Wednesday, September 22, 2021

Hisstory.

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The small farm adjacent to the house is quite pretty. It has all kinds of plantae sprouting in it: green onions, pepper, hot pepper (there is a difference), coriander, kales, spinach, isage and isoik all push up, in small interspersed groups. The healthier they are, the more colorful they get. I love it when it’s rainy and the eucalyptus trees along the edges are full of life, unapologetically rising to punctuate the sky.{PC; Barutti Photography} In one corner of this farm, there’s an aloe vera family. One huge one and four tiny ones. Presumably, a mother aloe vera and four baby seedlings. I visit them regularly. Because I find the aloe vera family therapeutic to look at and touch. Plus, I think I once heard the littlest of the baby aloe vera’s asking, “Mommy, where is my daddy?” I hang around that place a lot, especially when I want to disconnect from my virtual life. When all the suits on LinkedIn begin to look pretentious. When it’s almost Tuesday and words are working together to side-step me. When it is time for chores and bunking seems like a more attractive option. Heck! Technically, all my time is spent there. Until a week ago while I was catching up with the aloe vera plant. My hands were running through the thorns and ridges of its leaves when I noticed an unmistakable scaly pattern on something I thought was heaving up and down. My fingers froze. And the speed of my blood flow doubled. My first response  was to swallow hard, once my mind was done processing the new terrifying information. There it was. The serpent itself, lying behind the aloe vera. Coiled and unmoved. Black eyes staring right into mine and its head standing out like a mushroom in the fields. I felt something move in my stomach. My nerves experienced a pain only terror can explain. Don’t get me wrong, but it was just not normal for that snake to stare and do nothing. I have seen snakes do better on Natgeo wild. I have seen how in a matter of seconds, the reptile could charge and bite. Fangs powerfully propelled into my leg or arm while production revs up in the venom glands . It would then let go, when it was sure that the venom was growing in my blood. Soon I would be staggering, sweating and salivating simultaneously, running short of breath and opening my mouth  to scream for help but then coming to the realization that no one was home and I had to scream louder so our neighbors would hear me. None of that happened. That reptile was either depressed or just utter lazy. It did not even hiss (didn’t tell hisstory…hehe). Which I know should have been the least of my concerns then. I took to my heels but fell down a few meters from where the serpent had been. I looked back, only to find it gone. That gave me more motivation to run to safety because that could easily mean that snake could see me but I couldn’t see it. “Miten indaret imbar,” I said to the neighbors who were having lunch. For those of you reading from Nigeria, that is Kipsigis for; ‘There is a snake in our farm!’ “Are you sure?” the man of the house asked without so much as a streak of worry in his eyes. ” You sound too calm to have just seen one.” It did not help my case when I chuckled and said, ” Haiya! Aki there is one in our farm. See, my fingers are even trembling. And it will get away if we continue to stall” “Fine, come show me where it is,” he said while getting up, not sounding so convinced. “It was there,” I said standing at the entrance of the farm while using my index finger to point. As he began browsing through the farm with a huge stick he’d picked up, I couldn’t help but think; What if the snake wasn’t real? Aren’t those moments the worst? When you know well that you saw something but all evidence does is lie. (Like that time when you saw a stray text in his phone and you brought it up later during an argument. He denied vehemently of course, because by then, the evidence was languishing wherever deleted texts go to.) I was glad when he spotted it and smashed its head so hard, that not even China would be able to piece it back together.  He hung it out on the barbed wire fence. For the vultures and birds to feed on. Ammonia was profusely sprayed around the house and along the edges of the farm. But none of it has been enough to do away with the image of the serpent that now lives rent free in my head.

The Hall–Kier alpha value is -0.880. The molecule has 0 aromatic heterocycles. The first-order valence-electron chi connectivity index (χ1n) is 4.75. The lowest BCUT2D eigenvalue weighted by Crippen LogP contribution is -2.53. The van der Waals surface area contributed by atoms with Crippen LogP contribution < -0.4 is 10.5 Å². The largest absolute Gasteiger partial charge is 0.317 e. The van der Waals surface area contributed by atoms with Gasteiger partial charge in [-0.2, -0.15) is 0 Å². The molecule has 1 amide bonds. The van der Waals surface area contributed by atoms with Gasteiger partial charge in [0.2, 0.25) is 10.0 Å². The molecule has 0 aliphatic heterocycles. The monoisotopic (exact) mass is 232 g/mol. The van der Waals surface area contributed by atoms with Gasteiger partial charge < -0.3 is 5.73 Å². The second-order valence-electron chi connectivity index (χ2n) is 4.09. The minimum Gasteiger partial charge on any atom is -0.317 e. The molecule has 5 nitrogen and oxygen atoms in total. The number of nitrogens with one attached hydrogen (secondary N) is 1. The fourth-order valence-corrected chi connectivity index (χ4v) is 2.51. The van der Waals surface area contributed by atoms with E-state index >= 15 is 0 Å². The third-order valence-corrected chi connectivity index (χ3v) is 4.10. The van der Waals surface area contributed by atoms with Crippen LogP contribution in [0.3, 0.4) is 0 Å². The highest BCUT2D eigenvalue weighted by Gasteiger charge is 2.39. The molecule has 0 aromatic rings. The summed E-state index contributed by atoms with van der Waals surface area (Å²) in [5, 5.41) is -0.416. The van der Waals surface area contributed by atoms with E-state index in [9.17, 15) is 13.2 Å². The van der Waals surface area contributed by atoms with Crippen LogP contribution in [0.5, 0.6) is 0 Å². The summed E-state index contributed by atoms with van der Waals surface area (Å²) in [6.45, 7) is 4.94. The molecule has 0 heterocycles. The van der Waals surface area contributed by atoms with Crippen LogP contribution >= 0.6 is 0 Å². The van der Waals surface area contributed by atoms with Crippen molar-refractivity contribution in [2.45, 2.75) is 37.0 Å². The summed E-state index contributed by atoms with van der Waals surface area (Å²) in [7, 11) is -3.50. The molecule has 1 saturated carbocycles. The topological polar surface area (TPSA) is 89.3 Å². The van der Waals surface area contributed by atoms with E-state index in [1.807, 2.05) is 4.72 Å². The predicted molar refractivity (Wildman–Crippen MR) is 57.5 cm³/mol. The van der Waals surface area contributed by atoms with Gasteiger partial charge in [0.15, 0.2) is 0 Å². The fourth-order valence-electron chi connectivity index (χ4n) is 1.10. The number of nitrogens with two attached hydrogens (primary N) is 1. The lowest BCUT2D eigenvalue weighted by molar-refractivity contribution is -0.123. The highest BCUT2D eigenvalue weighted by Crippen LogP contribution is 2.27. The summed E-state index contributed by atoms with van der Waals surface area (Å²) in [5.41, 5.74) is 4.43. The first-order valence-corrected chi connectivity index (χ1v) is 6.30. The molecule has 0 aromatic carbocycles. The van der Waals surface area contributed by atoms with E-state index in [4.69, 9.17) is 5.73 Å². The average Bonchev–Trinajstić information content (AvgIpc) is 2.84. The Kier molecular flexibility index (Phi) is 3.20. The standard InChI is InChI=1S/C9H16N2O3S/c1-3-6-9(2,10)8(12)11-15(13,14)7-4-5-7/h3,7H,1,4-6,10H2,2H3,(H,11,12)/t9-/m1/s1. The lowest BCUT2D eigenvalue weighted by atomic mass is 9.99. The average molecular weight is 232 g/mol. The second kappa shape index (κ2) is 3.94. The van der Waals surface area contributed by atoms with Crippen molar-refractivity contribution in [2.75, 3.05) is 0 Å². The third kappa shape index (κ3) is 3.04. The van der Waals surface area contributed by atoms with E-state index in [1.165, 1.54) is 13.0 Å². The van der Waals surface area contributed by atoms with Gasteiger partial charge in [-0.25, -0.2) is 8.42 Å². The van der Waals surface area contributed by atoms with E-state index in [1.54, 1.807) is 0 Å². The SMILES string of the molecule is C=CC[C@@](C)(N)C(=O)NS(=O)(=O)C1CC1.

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5 COMMENTS

  1. I can feel your fear.
    I can’t kill a snake(these evil flat-headed reptiles with vacant eyes).I see a snake and I get out of there real quick, never to hang around anymore.

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  2. It always gets better… kudos Mercy,

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  3. Good job Mercy. I see we have really made good progress on the story telling!

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    • Great work here. I was fully engrossed

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  4. This is great.
    I appreciate you for taking your time to draft this good piece of work.
    Work well done, keep up Mercy.

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